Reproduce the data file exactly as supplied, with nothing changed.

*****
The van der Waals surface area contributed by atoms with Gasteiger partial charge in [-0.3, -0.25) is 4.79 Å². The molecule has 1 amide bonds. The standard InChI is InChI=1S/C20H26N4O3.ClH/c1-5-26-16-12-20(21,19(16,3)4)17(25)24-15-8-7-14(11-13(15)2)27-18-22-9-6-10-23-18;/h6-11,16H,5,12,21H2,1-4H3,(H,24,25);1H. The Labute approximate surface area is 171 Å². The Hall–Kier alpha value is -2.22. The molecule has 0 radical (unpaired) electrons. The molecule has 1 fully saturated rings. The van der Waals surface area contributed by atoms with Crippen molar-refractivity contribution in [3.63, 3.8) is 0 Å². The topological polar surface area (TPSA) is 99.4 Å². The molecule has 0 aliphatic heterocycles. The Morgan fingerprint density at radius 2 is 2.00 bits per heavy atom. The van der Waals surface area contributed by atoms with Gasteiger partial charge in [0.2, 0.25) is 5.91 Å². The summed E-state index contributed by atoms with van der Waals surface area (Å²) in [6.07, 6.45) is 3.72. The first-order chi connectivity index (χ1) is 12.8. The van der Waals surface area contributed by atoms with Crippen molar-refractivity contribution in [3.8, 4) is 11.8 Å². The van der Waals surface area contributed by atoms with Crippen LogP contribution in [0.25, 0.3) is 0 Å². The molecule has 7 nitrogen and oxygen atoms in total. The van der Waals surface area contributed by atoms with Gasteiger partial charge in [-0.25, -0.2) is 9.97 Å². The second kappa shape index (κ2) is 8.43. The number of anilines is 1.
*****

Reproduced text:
The van der Waals surface area contributed by atoms with Gasteiger partial charge in [-0.3, -0.25) is 4.79 Å². The molecule has 1 amide bonds. The standard InChI is InChI=1S/C20H26N4O3.ClH/c1-5-26-16-12-20(21,19(16,3)4)17(25)24-15-8-7-14(11-13(15)2)27-18-22-9-6-10-23-18;/h6-11,16H,5,12,21H2,1-4H3,(H,24,25);1H. The Labute approximate surface area is 171 Å². The Hall–Kier alpha value is -2.22. The molecule has 0 radical (unpaired) electrons. The molecule has 1 fully saturated rings. The van der Waals surface area contributed by atoms with Crippen molar-refractivity contribution in [3.63, 3.8) is 0 Å². The topological polar surface area (TPSA) is 99.4 Å². The molecule has 0 aliphatic heterocycles. The Morgan fingerprint density at radius 2 is 2.00 bits per heavy atom. The van der Waals surface area contributed by atoms with Gasteiger partial charge in [0.2, 0.25) is 5.91 Å². The summed E-state index contributed by atoms with van der Waals surface area (Å²) in [6.07, 6.45) is 3.72. The first-order chi connectivity index (χ1) is 12.8. The van der Waals surface area contributed by atoms with Crippen molar-refractivity contribution in [3.8, 4) is 11.8 Å². The van der Waals surface area contributed by atoms with Crippen LogP contribution in [0.25, 0.3) is 0 Å². The molecule has 7 nitrogen and oxygen atoms in total. The van der Waals surface area contributed by atoms with Gasteiger partial charge in [-0.25, -0.2) is 9.97 Å². The second kappa shape index (κ2) is 8.43. The number of anilines is 1.